Congratulations to the winner of the Shutterfly Savvy class yesterday, and huge thanks to Debbie Hodge at Get It Scrapped for donating the prize! I have made several Shutterfly albums and absolutely love them! My favorite one was for a family reunion and each family got to order one—so simple to distribute (I didn’t have to make multiple copies), and so well-made and durable. Everyone loved them. I’ve also had the chance to take classes at Debbie’s site, and it is well worth the time and money. I know you’ll enjoy it.
Anyway—back to today’s topic. I’ve put together 2 examples to demonstrate some basic Photoshop fixes for older photos. I work in Photoshop CS2, but these steps should be fairly similar in other versions of Photoshop, as well as in Photoshop Elements. In the first example I’ve taken an older color photo that is faded and has sustained some scratches and spots, and the second one is an older black and white photo that is discolored and creased. Let’s take a look at the magic of Photoshop!
Example 1: Original Photo
This is a photo I scanned of my paternal grandparents in front of their summer cabin in the 1950s. It’s a color photo, but the color has faded over time. And if you look carefully, you can see some small scratches and white spots where the color has come off completely.
The first thing I’m going to do (after scanning at 600 dpi, renaming the file with names/ dates/places, and making a copy so I have the original unedited file if I need it) is try some auto adjustments to see where that gets me. First I’ll do an auto levels adjustment (IMAGE>ADJUSTMENTS>AUTO LEVELS), and then I’ll try to bring back the original color with an auto color adjustment (IMAGE>ADJUSTMENTS>AUTO COLOR).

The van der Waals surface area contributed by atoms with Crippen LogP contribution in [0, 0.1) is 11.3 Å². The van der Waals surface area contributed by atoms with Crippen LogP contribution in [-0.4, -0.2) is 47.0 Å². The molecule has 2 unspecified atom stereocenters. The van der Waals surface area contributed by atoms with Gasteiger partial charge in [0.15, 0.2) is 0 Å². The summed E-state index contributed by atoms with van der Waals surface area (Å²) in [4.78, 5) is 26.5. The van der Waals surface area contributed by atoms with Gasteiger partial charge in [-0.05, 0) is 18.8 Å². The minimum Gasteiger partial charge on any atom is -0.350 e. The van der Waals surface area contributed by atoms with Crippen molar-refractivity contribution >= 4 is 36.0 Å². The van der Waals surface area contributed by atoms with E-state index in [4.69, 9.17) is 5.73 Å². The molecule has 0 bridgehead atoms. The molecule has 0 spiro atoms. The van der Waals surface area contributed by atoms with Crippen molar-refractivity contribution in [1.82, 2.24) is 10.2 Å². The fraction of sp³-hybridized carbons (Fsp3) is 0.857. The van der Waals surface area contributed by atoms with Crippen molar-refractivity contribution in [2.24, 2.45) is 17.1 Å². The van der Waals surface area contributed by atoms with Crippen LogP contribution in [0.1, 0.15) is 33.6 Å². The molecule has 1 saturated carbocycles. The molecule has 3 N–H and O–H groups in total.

The auto adjustments did a pretty good job, but I’d like a little more saturation and contrast, so I’m going to try a free action by Pioneer Woman called Fresh and Colorful. The cool thing about this action is that it stops midway through and allows you to make adjustments based on each individual photo before it finishes. After you download the action (CLICK HERE for Tina's post on photography tutorials and actions), just click on the actions palette at the top of your screen, select “fresh and colorful” and click on the play button. Make the indicated adjustments, and then hit play again to finish. Then right click on the photo layer (not action layer) in your layers palette and select “flatten image”. You need to do this after you run each action if the action creates a new layer.